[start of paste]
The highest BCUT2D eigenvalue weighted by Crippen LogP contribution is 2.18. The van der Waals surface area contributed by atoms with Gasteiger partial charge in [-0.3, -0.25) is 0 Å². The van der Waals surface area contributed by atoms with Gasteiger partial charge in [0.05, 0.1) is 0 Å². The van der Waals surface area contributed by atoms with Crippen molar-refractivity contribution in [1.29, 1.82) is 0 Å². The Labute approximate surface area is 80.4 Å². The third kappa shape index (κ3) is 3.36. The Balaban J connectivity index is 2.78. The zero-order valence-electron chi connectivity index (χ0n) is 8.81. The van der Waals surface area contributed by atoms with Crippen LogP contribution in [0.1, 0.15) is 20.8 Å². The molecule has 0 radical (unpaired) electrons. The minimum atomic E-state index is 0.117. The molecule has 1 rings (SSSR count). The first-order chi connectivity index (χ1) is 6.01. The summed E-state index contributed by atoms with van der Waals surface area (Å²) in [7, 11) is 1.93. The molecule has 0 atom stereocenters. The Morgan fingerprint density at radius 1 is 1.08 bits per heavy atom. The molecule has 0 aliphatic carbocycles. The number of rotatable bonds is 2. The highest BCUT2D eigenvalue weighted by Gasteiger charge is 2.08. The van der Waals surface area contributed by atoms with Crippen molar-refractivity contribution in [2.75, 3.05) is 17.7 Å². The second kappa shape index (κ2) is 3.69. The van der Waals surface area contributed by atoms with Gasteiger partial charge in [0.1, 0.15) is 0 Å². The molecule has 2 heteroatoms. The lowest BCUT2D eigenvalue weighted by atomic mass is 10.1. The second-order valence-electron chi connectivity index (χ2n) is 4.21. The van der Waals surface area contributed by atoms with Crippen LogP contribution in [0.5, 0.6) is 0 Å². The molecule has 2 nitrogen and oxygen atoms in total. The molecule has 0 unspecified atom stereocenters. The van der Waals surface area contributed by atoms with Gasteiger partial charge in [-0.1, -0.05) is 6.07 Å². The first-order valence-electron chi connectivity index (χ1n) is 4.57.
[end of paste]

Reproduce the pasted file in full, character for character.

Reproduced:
The highest BCUT2D eigenvalue weighted by Crippen LogP contribution is 2.18. The van der Waals surface area contributed by atoms with Gasteiger partial charge in [-0.3, -0.25) is 0 Å². The van der Waals surface area contributed by atoms with Gasteiger partial charge in [0.05, 0.1) is 0 Å². The van der Waals surface area contributed by atoms with Crippen molar-refractivity contribution in [1.29, 1.82) is 0 Å². The Labute approximate surface area is 80.4 Å². The third kappa shape index (κ3) is 3.36. The Balaban J connectivity index is 2.78. The zero-order valence-electron chi connectivity index (χ0n) is 8.81. The van der Waals surface area contributed by atoms with Crippen LogP contribution in [0.1, 0.15) is 20.8 Å². The molecule has 0 radical (unpaired) electrons. The minimum atomic E-state index is 0.117. The molecule has 1 rings (SSSR count). The first-order chi connectivity index (χ1) is 6.01. The summed E-state index contributed by atoms with van der Waals surface area (Å²) in [7, 11) is 1.93. The molecule has 0 atom stereocenters. The Morgan fingerprint density at radius 1 is 1.08 bits per heavy atom. The molecule has 0 aliphatic carbocycles. The number of rotatable bonds is 2. The highest BCUT2D eigenvalue weighted by Gasteiger charge is 2.08. The van der Waals surface area contributed by atoms with Crippen molar-refractivity contribution in [2.75, 3.05) is 17.7 Å². The second kappa shape index (κ2) is 3.69. The van der Waals surface area contributed by atoms with Gasteiger partial charge in [0.1, 0.15) is 0 Å². The molecule has 2 heteroatoms. The lowest BCUT2D eigenvalue weighted by atomic mass is 10.1. The second-order valence-electron chi connectivity index (χ2n) is 4.21. The van der Waals surface area contributed by atoms with Crippen LogP contribution in [0.5, 0.6) is 0 Å². The molecule has 2 nitrogen and oxygen atoms in total. The molecule has 0 unspecified atom stereocenters. The van der Waals surface area contributed by atoms with Gasteiger partial charge in [-0.1, -0.05) is 6.07 Å². The first-order valence-electron chi connectivity index (χ1n) is 4.57.